The discoveries brought Leakey personal fame (a cover of Time), which he used to help turn Kenya into a powerhouse of science in East Africa. In the late 1960s, fossils were stored in stacks of small cardboard and cigar boxes in an antiquated building lit by a single light bulb. A master fundraiser, Leakey raised money for a proper research museum and Institute of African Prehistory. Despite his father’s opposition, he asked the Kenyan government to revise the country’s Antiquities Law so foreigners had to apply for permits to search for fossils and study them in Kenya rather than transporting them overseas. “He created a model for other African countries to follow,” Ward says.
In 1989, Leakey became director of the Kenya Wildlife Service (KWS) at the request of then-President Daniel arap Moi. With international aid, he rebuilt and equipped KWS’s ranger force and actively supported a ban against international trade in ivory, focusing world attention on the issue by having Moi torch a tower of tusks. Kenya’s elephant numbers rose for the first time in more than 100 years. Shifting political winds and unproven allegations of misspent funds led to Leakey’s resignation in 1994.
In 1994, Leakey co-founded Wildlife Direct, an online nongovernmental organization that raises funds for the staff of African parks and reserves. “Richard could be brusque and impatient and didn’t suffer fools gladly, but he would move heaven and earth to help those he saw as having the potential to make a difference,” says elephant researcher Joyce Poole, co-director of the nonprofit ElephantVoices and a former researcher at KWS. “His conservation legacy can be seen in the great cadre of Kenyan conservationists whose strong voices can be heard loud and clear across the globe.”
Leakey helped launch one of Kenya’s first political parties in 1991, Safina, designed to pull together the country’s fractured opposition. He also served as a member of its parliament and head of the country’s Public Service, but he fell out of favor with Moi and resigned. He co-authored hundreds of research articles and several books, including the bestsellers Origins, People of the Lake: Mankind and Its Beginnings, and The Sixth Extinction: Patterns of Life and the Future of Humankind. He also financially supported hundreds of Kenyan students. Lawrence Nzuve, now the communications coordinator at the Stockholm Environment Institute, says Leakey—recognizing that “science journalism was also important”—gave him a fellowship to study at Stony Brook.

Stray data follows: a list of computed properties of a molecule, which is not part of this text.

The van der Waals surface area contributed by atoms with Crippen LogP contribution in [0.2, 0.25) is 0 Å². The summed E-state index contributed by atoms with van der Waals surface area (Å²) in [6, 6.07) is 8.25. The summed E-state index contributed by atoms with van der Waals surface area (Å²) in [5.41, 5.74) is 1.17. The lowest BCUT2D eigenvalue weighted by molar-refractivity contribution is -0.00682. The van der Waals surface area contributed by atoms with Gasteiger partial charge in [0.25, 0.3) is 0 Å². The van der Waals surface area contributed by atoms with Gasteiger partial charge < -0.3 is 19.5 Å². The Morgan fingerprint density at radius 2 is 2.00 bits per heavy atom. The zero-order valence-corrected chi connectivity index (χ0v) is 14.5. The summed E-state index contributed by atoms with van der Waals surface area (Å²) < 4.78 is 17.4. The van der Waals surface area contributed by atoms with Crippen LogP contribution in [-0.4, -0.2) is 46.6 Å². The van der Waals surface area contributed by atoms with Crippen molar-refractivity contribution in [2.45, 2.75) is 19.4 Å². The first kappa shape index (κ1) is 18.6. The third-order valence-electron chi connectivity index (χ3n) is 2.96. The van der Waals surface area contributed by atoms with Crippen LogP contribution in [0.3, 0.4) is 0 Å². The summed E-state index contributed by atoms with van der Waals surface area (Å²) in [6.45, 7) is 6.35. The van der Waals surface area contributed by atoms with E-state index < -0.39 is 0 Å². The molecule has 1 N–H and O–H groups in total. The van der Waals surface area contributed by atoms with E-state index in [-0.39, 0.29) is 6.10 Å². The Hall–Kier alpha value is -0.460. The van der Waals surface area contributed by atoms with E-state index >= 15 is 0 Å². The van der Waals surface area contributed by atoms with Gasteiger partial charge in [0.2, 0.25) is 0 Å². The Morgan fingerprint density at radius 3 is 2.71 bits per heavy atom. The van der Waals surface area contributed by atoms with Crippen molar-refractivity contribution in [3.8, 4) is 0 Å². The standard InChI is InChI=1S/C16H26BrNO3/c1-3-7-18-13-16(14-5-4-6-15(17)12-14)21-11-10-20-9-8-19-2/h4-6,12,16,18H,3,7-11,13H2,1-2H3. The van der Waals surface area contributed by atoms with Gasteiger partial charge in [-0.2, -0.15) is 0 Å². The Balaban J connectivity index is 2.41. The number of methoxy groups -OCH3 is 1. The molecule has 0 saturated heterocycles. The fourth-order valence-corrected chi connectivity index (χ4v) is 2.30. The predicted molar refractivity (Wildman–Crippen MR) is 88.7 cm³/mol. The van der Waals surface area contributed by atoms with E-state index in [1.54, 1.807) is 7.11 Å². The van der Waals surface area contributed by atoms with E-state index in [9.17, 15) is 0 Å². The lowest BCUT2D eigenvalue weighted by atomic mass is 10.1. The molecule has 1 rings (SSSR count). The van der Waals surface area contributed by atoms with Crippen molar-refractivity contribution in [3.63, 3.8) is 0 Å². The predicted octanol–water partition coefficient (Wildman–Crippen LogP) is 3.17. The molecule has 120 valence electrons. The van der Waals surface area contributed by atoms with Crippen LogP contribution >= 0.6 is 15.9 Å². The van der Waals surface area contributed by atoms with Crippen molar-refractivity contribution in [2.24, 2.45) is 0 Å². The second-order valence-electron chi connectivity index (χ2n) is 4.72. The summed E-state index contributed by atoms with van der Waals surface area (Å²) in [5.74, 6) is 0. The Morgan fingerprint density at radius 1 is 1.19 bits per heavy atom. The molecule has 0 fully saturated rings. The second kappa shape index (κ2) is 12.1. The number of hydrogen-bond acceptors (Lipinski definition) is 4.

Beginning in his early 20s, Leakey suffered from severe health issues. He survived two kidney transplants, a liver transplant, and a 1993 plane crash that led to the amputation of his legs below the knee. He never lost his love for fossils, and although after the crash he was no longer able to hunt for them himself, he continued to raise funds for the field and for students. His second wife and scientific partner for decades, Meave Leakey, directed their fossil research until recently.
Leakey, who often attributed his passion for helping others to his “missionary genes,” once told a reporter that he hoped his epitaph would read: “I hope I was useful.” The cause of his death has not been released.
Virginia Morell is the author of Ancestral Passions: The Leakey Family and the Quest for Humankind’s Beginnings, a biography of the Leakey family.